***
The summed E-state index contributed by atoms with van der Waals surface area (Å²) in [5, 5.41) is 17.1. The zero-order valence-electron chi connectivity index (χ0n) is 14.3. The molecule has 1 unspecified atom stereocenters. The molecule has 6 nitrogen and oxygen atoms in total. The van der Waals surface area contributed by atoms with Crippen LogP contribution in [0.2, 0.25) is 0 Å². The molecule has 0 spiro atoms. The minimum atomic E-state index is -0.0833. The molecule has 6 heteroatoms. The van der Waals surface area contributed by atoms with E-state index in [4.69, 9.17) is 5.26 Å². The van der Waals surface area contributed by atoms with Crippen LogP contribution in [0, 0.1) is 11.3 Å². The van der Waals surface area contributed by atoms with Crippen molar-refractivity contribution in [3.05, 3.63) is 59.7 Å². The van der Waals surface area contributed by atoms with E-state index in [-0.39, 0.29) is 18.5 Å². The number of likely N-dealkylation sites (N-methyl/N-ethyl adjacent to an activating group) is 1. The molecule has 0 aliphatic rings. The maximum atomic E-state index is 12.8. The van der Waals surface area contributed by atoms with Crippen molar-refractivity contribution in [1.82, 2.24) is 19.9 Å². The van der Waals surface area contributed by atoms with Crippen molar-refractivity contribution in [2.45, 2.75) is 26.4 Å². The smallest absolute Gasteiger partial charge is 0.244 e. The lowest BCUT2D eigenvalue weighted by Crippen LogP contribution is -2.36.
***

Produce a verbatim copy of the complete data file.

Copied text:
The summed E-state index contributed by atoms with van der Waals surface area (Å²) in [5, 5.41) is 17.1. The zero-order valence-electron chi connectivity index (χ0n) is 14.3. The molecule has 1 unspecified atom stereocenters. The molecule has 6 nitrogen and oxygen atoms in total. The van der Waals surface area contributed by atoms with Crippen LogP contribution in [0.2, 0.25) is 0 Å². The molecule has 0 spiro atoms. The minimum atomic E-state index is -0.0833. The molecule has 6 heteroatoms. The van der Waals surface area contributed by atoms with E-state index in [4.69, 9.17) is 5.26 Å². The van der Waals surface area contributed by atoms with Crippen LogP contribution in [0, 0.1) is 11.3 Å². The van der Waals surface area contributed by atoms with Crippen molar-refractivity contribution in [3.05, 3.63) is 59.7 Å². The van der Waals surface area contributed by atoms with E-state index in [-0.39, 0.29) is 18.5 Å². The number of likely N-dealkylation sites (N-methyl/N-ethyl adjacent to an activating group) is 1. The molecule has 0 aliphatic rings. The maximum atomic E-state index is 12.8. The van der Waals surface area contributed by atoms with Crippen molar-refractivity contribution in [1.82, 2.24) is 19.9 Å². The van der Waals surface area contributed by atoms with Crippen molar-refractivity contribution in [2.45, 2.75) is 26.4 Å². The smallest absolute Gasteiger partial charge is 0.244 e. The lowest BCUT2D eigenvalue weighted by Crippen LogP contribution is -2.36.